As of yesterday, the conventional wisdom on President Obama’s decline in the polls was that voters are punishing him for high gasoline prices. And while voters believe that the president has significant influence over the price of gas—which, for the record, isn’t correct—it’s also true that they haven’t left Obama on the issue. According to the latest Congressional Connection poll from National Journal and United Technologies, 44 percent of respondents trust Obama “to make the right decisions to help bring down the price of gasoline,” versus 32 percent for Republicans in Congress. This doesn’t disprove the conventional wisdom, but it does put a damper on the narrative that emerged out of yesterday’s polling.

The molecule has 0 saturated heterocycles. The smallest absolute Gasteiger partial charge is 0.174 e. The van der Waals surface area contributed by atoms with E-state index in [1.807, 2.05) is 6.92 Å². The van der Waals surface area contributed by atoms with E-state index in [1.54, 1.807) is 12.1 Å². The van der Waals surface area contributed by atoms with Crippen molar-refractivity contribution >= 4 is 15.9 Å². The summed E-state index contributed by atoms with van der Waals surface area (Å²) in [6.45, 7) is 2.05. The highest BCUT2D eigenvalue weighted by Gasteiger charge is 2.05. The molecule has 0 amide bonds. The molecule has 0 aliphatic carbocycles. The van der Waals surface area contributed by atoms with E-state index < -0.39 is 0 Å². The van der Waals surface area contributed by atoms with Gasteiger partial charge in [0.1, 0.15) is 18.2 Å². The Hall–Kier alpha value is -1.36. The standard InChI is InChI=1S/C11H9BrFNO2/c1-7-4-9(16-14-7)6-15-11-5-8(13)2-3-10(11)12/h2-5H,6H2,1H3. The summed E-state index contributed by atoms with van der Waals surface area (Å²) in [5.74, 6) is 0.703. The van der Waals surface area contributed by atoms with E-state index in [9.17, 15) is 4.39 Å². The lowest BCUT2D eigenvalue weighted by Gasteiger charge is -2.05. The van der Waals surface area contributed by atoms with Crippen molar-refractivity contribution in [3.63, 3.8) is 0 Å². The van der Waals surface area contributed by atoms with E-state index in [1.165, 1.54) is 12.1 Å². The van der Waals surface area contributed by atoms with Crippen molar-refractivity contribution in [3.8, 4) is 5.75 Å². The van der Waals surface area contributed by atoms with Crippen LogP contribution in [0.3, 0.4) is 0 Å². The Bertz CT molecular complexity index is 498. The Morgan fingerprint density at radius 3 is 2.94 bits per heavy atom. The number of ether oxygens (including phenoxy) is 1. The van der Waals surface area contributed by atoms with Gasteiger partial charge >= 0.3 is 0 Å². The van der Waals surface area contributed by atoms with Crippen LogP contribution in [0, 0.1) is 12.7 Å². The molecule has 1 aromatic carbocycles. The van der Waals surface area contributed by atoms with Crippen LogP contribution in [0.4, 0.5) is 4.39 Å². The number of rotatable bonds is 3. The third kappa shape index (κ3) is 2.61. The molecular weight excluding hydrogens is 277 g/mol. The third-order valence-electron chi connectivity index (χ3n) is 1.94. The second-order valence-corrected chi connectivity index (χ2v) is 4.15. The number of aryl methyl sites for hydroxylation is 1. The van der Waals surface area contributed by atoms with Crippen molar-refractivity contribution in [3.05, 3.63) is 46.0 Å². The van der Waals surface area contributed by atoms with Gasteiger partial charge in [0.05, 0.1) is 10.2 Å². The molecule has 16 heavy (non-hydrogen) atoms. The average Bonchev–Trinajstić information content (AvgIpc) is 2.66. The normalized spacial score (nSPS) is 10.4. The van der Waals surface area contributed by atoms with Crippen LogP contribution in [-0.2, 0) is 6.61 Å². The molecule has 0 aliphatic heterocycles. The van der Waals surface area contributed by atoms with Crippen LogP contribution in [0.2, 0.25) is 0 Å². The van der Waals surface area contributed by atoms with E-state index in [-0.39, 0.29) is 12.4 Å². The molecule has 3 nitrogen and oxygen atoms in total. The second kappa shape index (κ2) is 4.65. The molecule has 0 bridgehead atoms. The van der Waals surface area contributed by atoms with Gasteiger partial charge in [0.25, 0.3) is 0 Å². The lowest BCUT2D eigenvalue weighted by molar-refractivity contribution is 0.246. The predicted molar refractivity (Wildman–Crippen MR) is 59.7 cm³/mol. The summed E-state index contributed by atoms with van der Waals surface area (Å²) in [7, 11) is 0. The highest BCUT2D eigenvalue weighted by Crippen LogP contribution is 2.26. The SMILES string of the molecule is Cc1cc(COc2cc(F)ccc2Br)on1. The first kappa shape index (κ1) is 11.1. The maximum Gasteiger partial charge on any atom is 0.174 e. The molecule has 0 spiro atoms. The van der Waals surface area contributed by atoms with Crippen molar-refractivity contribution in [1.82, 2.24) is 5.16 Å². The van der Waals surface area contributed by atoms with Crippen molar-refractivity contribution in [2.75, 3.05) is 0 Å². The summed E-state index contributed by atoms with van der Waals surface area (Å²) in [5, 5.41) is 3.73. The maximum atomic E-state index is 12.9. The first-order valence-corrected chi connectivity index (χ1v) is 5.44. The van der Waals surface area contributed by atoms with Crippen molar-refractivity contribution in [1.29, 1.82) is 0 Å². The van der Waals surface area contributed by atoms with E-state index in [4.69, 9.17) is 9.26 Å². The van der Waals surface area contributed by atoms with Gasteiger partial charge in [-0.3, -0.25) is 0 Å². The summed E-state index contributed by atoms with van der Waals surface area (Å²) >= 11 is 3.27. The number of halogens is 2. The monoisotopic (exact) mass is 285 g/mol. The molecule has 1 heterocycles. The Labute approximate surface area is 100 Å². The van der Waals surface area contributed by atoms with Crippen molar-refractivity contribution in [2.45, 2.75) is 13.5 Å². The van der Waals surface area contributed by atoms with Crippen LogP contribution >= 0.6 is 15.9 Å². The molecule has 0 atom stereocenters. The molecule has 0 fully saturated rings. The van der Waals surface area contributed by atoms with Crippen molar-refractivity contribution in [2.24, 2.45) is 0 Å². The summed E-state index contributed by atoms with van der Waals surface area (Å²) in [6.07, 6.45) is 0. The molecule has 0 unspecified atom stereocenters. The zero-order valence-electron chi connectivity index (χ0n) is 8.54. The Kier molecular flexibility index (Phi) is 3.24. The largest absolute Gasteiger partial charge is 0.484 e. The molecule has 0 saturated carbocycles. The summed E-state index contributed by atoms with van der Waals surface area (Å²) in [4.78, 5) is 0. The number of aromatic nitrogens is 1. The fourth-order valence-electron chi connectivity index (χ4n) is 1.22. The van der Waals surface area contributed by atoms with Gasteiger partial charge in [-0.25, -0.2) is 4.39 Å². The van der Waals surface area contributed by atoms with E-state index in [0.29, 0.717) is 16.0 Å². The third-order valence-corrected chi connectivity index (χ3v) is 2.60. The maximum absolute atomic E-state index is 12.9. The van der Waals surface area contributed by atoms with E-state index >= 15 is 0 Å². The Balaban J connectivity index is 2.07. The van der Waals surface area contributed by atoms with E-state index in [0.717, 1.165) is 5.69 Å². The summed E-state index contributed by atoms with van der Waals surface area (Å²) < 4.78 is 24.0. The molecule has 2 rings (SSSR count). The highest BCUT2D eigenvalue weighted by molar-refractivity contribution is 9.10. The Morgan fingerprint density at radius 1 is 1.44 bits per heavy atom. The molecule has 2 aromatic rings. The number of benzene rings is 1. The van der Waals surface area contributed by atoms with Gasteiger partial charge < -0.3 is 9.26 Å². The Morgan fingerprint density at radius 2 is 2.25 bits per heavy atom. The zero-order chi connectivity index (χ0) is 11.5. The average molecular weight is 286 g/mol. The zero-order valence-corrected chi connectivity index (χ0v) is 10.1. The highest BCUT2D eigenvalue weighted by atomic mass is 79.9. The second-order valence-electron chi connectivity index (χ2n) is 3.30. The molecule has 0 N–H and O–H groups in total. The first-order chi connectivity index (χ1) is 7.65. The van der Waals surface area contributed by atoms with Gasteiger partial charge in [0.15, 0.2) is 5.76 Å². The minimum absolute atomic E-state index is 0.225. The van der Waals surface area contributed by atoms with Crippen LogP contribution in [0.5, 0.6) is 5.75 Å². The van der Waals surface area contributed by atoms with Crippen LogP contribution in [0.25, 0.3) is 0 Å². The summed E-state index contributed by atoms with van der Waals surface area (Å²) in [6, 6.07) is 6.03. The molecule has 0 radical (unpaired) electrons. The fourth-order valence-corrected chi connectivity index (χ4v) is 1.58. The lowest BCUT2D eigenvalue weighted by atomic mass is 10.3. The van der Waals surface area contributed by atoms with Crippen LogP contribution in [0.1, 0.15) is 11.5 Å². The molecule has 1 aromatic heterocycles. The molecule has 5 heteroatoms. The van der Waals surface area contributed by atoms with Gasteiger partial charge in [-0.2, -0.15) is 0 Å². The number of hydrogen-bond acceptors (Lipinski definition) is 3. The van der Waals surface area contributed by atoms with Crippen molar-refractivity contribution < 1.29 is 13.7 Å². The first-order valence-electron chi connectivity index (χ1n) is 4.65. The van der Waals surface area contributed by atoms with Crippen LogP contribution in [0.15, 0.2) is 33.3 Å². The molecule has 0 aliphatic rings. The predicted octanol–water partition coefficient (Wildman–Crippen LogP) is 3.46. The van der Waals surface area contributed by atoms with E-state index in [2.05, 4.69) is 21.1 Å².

As for the National Journal poll, the obvious upside is that—because of voter ignorance—Obama will benefit if gas prices decline over the next several months. The obvious downside, by contrast, is that voters will actually begin to blame the president if gas prices continue to increase (the more likely outcome, given global events and greater demand). The smart strategy for the administration is to downplay the extent to which the government can affect gas prices, which—incidentally—is what they’re doing with this large infographic on the cost of fuel.
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